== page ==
At 01:07 20/04/04 -0400, Wei Dai wrote:
This is an imaginary conversation between me and a Bayesian. His answers
are in parenthesis. Do you find this line of argument convincing?


Consider all possible worlds consistent with your memories and current
experiences. In other words, all possible worlds that contain at least one
observer with memories and current experiences exactly identical to yours.
Are there more than one such world?


Is every one of these worlds isomorphic to some mathematical structure?

(How do you define "mathematical structure"?)

A set class.

Why not a category? It can be bigger. Why not the category CAT of all categories? It is much bigger. You will meet here the problem of defining mathematically the class of all mathematical structures. A very old insoluble problem ... It is one of the major problem in Tegmark approach.

The other problem which I see in your argument, and which is common
in both Tegmark and Schmidhuber (and not mentionned in Hal Finney
recent answer to your post) is that you are implicitly associating
mind and structure/universe using some form of psycho-parallelism.
Such association are incompatible with just quantum mechanics
without collapse (I think Zeh has seen this point). Actually such
association is completely forbidden with only the comp hyp as I have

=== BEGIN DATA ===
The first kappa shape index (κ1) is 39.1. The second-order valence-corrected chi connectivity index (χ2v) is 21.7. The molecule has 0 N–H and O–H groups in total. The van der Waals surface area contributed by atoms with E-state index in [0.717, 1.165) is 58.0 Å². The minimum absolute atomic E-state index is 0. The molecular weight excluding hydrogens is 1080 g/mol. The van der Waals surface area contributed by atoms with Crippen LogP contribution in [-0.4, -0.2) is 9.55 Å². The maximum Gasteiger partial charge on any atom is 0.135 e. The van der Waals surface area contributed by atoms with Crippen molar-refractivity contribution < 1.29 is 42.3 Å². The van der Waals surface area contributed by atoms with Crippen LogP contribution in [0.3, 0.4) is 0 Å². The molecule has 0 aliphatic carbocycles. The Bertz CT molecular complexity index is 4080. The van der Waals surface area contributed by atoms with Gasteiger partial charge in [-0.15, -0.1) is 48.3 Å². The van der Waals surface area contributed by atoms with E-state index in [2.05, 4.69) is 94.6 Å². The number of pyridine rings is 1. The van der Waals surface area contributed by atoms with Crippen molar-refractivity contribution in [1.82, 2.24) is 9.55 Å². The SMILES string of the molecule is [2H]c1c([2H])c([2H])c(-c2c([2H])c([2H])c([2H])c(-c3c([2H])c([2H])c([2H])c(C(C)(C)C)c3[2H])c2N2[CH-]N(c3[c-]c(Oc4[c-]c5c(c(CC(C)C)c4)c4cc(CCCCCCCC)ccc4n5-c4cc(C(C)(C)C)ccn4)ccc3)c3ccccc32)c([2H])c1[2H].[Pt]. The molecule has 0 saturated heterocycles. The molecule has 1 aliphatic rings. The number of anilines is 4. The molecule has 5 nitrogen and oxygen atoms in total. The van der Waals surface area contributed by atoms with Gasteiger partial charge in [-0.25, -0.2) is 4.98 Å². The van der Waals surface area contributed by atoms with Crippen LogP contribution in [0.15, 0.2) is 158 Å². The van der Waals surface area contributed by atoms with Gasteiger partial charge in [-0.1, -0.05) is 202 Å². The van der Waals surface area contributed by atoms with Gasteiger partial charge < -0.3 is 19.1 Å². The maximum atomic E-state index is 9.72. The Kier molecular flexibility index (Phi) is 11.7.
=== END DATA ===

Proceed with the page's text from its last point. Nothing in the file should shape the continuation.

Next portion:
argued at length before. Even the ontologically large modal realism
of David Lewis makes such association at least not-obvious.
Keeping just the class of all sets is also ambiguous by itself: which
theory of sets will you choose? If you take a theory with an
extensionality axiom (where sets are defined completely by their
elements)? In that case I don't know any "physical" object which could be
seen as a set. Do you accept the axiom of choice for non countable
sets? Are you allowing higher infinities? Which one?
More generally, how will you relate the worlds and the sets? Is a chair
described by its wave function or by more palatable observer memories
entangled with that wave function? How do you intend to relate first
and third person point of view?


If you go back and look at how those principles of reasoning were derived
or justified, it was on the basis of simplicity and avoiding absurd
actions ("absurd" being defined by intuition or common sense). The
assumption that the actual world is the class of all sets is equally
justified on the basis of avoiding absurd actions and is simpler than
having a prior over possible worlds, so why not?

I have no clues what you mean by "absurd" here.


Reply via email to